Employed by Newry-based First Derivatives, Collins is currently working for AIB in Dublin. His team-mates on the bank’s star-studded football team include Galway’s Ian Burke, Eoghan McHugh (Donegal) and Stephen O’Brien, the Tipperary star who’ll be in the away changing rooms at Pairc Esler on Sunday when Down meet Tipp in the first round of the Qualifiers.
The Mournemen will be desperate to claim a Championship win that will put some meat on the bones of a season that, to put it a little bluntly, has promised more than it has delivered.
“Stephen’s a big, powerful lad, he can kick with both feet and he can takes scores so we’ll have to watch him,” said Collins who is unlikely to come into direct contact with his work colleague on the pitch on Sunday.
O’Brien operates around midfield while Collins is certain to be handed a man-marking role on one of the Tipp dangermen: maybe Michael Quinlivan, or perhaps Conor Sweeney?
He picked up Jamie Clarke in Down’s Ulster opener against Armagh and tenaciously restricted the Crossmaglen native to two points – one early, the other late – in a nail-biting, extra-time thriller.
“I knew in the week running up to the game that I’d be marking him,” he explains.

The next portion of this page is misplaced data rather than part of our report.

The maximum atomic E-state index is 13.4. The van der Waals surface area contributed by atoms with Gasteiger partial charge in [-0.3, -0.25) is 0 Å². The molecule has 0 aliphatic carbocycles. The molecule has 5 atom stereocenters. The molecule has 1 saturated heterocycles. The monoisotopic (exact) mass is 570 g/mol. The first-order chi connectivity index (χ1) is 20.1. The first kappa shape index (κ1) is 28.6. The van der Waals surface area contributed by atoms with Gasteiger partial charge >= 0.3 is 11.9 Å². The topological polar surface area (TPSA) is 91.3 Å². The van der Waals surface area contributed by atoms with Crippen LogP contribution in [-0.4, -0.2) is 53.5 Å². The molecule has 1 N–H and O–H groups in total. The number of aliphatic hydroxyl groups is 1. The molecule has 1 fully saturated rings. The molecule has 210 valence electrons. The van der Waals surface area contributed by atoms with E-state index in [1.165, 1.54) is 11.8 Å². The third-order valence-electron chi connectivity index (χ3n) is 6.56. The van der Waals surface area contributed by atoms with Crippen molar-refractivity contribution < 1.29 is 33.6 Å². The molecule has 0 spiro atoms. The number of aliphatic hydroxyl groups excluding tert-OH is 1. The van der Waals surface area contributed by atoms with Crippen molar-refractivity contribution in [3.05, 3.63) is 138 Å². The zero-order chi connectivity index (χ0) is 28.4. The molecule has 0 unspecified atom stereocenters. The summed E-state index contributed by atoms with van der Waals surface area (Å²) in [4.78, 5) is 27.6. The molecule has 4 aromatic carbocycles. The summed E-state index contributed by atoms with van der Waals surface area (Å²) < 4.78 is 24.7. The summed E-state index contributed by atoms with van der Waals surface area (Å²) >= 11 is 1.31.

“Everybody was given their own jobs and the way the game went, with Caolan (Mooney) getting sent off, it changed everything about because I thought we were comfortable at that stage.
“These things happen and you have to learn to adjust. You can take positives but we’re out of the Ulster Championship, we’re watching it on TV instead of playing in it, which is disappointing.
“We showed the fighting spirit to get back into the game against Armagh but we were three points up in extra-time and we have to learn how to close games out too.
“There were a lot of boys in the team who were making their debuts so we can take positives from there but the main thing now is to beat Tipp and get a bit of a run going in the Qualifiers, get a bit of momentum going. That will be important for this young team.”
He says there was “doom and gloom” in the Down dressingroom after that loss to Armagh but it was tempered by a sense of pride and optimism. The Mournemen had been five points behind with red-carded Mooney watching from the stand and their fans must have had one eye on the exits before Down produced a stirring comeback that took them to the brink of victory.
“It was doom and gloom afterwards,” says Collins.
“There was a huge effort over the 90-100 minutes but it didn’t go our way in the end. On another day we could have been sitting in an Ulster semi-final.
“We got the Monday off and we were back at it on the Tuesday night, we were back out on the pitch, training away and there was no let-up. There’s no point sitting dwelling on your past performances, we knew there was a Qualifier coming up and training has been full speed since the Armagh match.
“We’ve got a couple of boys back who weren’t involved in the Armagh game – Benny McArdle and Johnny Flynn and young Kieran Harney is back and playing well – so there are more options and a bit more strength-in-depth so things are going in the right way.”